Though Brexit may seem far removed from the strategic concerns of many of those in the construction and real estate industries, for those large construction operations, developers and suppliers that are either already in the UK/EU or expanding their operations into those areas, every development is worth tracking. In Next Steps toward Brexit, The EU sets out its stall for the looming withdrawal negotiations with the UK, Pillsbury attorney Tim Wright discusses the European Commission’s recent publication of its Brexit mandate, which indicates a clear focus on “citizens’ rights, the financial settlement and new external borders” and the Commission’s chief Brexit negotiator’s plan to “pay great attention to Ireland during the first phase of negotiations.” The EC’s mandate is just one of the many Brexit developments that global players in all industries will need to keep an eye on as the situation unfolds.
Government enforcement actions, including the issuance of subpoenas and Civil Investigation Demands (CIDs), must be authorized by the laws that created the agency or invested it with such broad investigative powers. A relatively new agency like the Consumer Financial Protection Bureau (CFPB), which was established by the Dodd-Frank Act, will often see its enforcement powers challenged at the start, and the regulated community should be aware of these inherent limitations on the exercise of governmental authority.
On April 21, the U.S. Court of Appeals for the District of Columbia Circuit issued another ruling adverse to the CFPB. In CFPB v. the Accrediting Council for Independent Colleges and Schools, the Court of Appeals affirmed the District Court’s ruling that the CFPB has no authority to issue a CID to the Council seeking information held by the Council related to “unlawful acts and practices in connection with accrediting for-profit colleges.”
The issue of the relentless growth and penetration of administrative law remains a compelling topic for those operating in heavily regulated industries like the construction industry. Chris DeMuth, a Fellow at the Hudson Institute, recently wrote Can the Administrative State be Tamed?, an interesting essay in which Demuth provides his perspective on this topic. The administrative state has continued its inexorable growth regardless of whether the President is a Democrat or a Republican. Demuth’s essay was recently published in the Journal of Legal Analysis. It does not address last year’s King v. Burwell decision of the U.S. Supreme Court, which held that some legislation is too fundamentally important to give an agency “Chevron Deference” when it interprets the law it is implementing, but it does mention a Department of Agriculture regulation requiring magicians using rabbits in their acts to prepare and submit to the appropriate authorities a disaster response and contingency plan.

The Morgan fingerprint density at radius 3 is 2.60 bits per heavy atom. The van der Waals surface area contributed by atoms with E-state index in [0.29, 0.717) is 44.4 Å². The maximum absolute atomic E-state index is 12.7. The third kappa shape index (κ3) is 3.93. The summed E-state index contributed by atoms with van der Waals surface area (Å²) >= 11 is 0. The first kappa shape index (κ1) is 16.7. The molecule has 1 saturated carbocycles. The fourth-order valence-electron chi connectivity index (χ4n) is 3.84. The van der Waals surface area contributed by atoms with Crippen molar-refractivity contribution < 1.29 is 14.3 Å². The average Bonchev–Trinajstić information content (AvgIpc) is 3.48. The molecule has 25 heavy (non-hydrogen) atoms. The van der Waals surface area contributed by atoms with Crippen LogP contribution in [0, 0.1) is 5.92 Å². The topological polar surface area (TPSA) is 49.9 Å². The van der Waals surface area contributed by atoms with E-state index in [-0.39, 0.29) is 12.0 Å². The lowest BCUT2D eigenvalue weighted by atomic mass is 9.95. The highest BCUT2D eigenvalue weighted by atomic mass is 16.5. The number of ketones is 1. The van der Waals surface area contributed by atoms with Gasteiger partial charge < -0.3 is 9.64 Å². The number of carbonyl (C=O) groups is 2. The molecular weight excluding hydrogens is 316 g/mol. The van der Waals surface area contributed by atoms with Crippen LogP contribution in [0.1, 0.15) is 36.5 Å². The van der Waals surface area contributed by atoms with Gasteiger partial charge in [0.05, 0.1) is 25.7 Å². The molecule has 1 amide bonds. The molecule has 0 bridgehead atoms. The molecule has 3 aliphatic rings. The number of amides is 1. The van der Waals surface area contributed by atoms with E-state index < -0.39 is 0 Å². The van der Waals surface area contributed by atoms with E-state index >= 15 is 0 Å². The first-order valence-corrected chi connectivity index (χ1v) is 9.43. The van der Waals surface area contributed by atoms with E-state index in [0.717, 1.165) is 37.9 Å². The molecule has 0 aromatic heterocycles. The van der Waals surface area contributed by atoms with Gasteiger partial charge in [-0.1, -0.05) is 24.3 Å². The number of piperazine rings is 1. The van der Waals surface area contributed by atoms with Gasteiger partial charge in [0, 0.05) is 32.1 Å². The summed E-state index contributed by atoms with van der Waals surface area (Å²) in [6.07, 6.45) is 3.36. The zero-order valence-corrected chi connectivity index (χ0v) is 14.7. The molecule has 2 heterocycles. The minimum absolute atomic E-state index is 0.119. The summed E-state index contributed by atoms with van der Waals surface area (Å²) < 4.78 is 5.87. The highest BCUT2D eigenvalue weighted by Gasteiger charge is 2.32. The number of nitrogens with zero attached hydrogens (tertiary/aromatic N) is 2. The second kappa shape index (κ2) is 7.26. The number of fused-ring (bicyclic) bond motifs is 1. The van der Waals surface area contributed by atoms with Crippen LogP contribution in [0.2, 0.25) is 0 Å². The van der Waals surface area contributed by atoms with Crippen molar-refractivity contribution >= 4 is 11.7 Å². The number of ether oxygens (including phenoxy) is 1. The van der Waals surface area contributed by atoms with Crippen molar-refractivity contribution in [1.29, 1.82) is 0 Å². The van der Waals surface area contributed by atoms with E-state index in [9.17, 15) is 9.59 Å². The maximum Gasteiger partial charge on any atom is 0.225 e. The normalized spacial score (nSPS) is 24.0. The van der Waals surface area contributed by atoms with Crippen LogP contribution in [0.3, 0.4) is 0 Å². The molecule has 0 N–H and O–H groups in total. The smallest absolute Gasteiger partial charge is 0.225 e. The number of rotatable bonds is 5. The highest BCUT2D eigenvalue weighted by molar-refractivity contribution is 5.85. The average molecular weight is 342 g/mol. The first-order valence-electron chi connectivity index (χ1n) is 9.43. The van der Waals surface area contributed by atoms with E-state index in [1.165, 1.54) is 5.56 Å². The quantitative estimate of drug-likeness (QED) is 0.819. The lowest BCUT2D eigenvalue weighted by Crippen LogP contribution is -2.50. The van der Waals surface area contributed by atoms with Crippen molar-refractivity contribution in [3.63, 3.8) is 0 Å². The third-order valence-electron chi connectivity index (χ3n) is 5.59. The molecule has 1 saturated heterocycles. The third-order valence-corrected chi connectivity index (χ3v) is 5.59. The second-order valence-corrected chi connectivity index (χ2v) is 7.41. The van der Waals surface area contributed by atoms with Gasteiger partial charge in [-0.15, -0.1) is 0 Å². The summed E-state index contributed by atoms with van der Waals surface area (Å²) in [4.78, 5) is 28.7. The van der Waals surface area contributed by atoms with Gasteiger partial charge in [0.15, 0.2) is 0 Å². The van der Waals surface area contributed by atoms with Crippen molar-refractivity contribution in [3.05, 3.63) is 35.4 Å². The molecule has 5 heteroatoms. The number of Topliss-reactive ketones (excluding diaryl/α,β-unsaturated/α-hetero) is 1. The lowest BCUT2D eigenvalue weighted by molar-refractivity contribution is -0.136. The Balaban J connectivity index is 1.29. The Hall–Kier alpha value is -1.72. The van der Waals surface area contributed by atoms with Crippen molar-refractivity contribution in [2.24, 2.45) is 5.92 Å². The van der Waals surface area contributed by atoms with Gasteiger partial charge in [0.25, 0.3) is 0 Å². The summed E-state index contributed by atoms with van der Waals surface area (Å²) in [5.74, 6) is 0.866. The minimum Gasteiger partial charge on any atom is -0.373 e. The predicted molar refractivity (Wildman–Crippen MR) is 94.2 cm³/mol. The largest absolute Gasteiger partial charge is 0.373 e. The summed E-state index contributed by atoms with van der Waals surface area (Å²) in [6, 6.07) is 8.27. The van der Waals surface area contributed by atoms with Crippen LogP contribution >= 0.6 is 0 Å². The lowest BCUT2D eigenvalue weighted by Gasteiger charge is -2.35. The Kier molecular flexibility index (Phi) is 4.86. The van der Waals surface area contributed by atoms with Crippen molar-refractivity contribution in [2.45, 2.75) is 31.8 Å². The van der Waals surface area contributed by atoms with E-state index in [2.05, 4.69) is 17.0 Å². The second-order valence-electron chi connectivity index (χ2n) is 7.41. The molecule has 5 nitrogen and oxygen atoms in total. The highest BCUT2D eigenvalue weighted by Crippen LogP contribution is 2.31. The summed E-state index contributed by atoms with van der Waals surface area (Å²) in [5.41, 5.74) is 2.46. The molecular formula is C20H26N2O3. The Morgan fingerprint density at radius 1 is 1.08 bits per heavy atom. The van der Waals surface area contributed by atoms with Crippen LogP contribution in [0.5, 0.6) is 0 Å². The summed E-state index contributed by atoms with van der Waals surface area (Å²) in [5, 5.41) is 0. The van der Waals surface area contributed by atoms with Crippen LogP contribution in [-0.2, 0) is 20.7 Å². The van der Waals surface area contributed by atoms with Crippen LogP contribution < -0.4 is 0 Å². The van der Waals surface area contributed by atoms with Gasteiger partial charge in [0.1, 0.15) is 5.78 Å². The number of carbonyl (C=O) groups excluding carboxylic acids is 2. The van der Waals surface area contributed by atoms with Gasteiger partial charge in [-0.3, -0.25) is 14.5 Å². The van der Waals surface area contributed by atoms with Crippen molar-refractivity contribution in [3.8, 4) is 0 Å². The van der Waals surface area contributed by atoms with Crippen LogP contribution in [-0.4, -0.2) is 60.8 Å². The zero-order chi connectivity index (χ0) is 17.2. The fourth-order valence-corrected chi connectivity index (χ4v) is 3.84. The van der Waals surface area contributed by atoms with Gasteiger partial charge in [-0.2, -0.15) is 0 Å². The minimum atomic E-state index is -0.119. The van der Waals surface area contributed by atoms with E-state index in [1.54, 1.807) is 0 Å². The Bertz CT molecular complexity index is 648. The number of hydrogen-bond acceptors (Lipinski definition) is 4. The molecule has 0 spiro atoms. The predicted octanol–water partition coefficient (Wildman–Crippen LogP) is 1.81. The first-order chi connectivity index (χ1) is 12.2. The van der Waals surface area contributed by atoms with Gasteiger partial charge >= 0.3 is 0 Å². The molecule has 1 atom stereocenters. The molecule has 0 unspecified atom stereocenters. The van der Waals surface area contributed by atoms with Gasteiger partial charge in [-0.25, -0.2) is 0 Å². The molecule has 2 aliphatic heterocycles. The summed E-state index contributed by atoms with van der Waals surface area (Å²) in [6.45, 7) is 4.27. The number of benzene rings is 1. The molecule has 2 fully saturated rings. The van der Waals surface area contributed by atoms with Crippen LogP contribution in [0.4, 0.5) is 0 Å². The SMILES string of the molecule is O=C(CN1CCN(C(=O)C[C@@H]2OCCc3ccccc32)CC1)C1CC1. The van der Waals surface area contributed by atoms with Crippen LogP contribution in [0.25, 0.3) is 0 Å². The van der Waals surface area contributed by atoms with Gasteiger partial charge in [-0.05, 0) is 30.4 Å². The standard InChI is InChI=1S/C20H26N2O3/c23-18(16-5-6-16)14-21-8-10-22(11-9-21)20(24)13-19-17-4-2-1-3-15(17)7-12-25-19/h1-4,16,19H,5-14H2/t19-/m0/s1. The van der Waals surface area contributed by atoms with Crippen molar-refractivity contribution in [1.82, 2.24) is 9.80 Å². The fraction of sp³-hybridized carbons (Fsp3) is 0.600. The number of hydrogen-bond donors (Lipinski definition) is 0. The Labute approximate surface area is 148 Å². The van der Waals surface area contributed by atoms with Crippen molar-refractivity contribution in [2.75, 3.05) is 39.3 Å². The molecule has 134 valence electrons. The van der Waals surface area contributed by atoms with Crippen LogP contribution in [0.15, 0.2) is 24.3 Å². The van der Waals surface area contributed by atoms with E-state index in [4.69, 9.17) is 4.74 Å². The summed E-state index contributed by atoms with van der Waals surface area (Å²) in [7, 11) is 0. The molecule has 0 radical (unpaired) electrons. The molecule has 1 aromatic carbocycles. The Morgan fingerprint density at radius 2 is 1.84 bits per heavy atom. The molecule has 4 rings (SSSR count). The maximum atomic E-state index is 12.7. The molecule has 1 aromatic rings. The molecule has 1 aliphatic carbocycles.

Additional Source: Complexities of Administrative State Lead to Win for Regulated Community
Volume One of the U.S. Code Annotated publishes the Organic Laws of the United States of America, and this collection begins with the Declaration of Independence. On the 4th of July, 1776, the Declaration of Independence was agreed to, engrossed on paper, signed by John Hancock as president of the Continental Congress, and the Declaration was circulated and directed to be proclaimed in each of the United States. Today, the United States is the oldest constitutional democracy, and the form of government we enjoy is still vigorous, practical, argumentative, and the envy of the world. Self- governance has always been difficult, and there is no reason to think that the future will make any fewer demands on the citizens of our Great Country than it did in the past. Happy 4th of July weekend everyone!
Photo: conservativemajority, Declaration of Independence by John Trumbull, Taken on April 26, 2010 – Creative commons